• How long have they been practicing law? Do they have experience with immigration law?

  • Is immigration (and in particular family/marriage cases) their focus? This is important because an asylum or deportation case is different than a marriage case. The same way that you’d want to go to a dermatologist, rather than a general doctor, for your skin problems, you will want to engage an immigration attorney specializing in your area of need, rather than a do-it-all shop.

  • How will they communicate with you (availability/access to lawyer as opposed to only seeing an assistant)?

  • Do they offer a retainer agreement? It’s important to sign a contract with your attorney which explains both sides’ rights and duties. The terms of the agreement (description of services, fees, etc.) are there to protect both you and the attorney.

  • Trust your instincts. If an attorney seems too good to be true, s/he probably is only telling you what you want to hear. The USCIS doesn’t work on favoritism and you’ll want an attorney who is a straight shot and points out the strengths and weaknesses of your case so you can work together in drafting your best application.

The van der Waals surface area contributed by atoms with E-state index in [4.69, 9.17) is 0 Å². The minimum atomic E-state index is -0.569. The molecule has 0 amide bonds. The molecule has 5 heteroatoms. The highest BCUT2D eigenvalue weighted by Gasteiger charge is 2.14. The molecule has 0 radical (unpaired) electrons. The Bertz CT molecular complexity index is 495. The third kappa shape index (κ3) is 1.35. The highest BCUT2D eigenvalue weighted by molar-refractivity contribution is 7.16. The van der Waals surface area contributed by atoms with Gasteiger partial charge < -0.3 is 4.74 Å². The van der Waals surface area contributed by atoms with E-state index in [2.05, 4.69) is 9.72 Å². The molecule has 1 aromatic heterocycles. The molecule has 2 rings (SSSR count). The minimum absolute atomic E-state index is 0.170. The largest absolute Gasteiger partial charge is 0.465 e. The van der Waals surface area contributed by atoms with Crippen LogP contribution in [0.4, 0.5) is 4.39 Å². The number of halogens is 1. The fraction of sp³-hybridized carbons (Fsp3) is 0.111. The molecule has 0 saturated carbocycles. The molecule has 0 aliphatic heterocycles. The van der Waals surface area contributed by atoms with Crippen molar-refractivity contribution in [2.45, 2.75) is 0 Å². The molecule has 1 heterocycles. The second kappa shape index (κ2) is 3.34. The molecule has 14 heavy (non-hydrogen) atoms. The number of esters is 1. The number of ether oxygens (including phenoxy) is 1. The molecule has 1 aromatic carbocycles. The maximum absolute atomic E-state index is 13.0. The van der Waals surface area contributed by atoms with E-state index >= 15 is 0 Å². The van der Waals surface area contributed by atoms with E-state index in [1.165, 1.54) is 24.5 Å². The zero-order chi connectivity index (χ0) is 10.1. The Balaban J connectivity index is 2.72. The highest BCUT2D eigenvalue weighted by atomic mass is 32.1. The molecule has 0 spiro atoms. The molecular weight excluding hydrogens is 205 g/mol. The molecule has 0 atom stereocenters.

• Are they active in the immigration law community (membership in field organizations such as AILA, teaching in the community or Law Schools, organizing events and having frequent speaking engagements)? This shows that they care about their craft and are keeping up with continuing education.

  • Do they thoroughly explain the process to you during a consultation? The law can be complicated but a good attorney should be able to break it down and answer any questions to your satisfaction

  • Do they listen to you? Are they polite and respectful?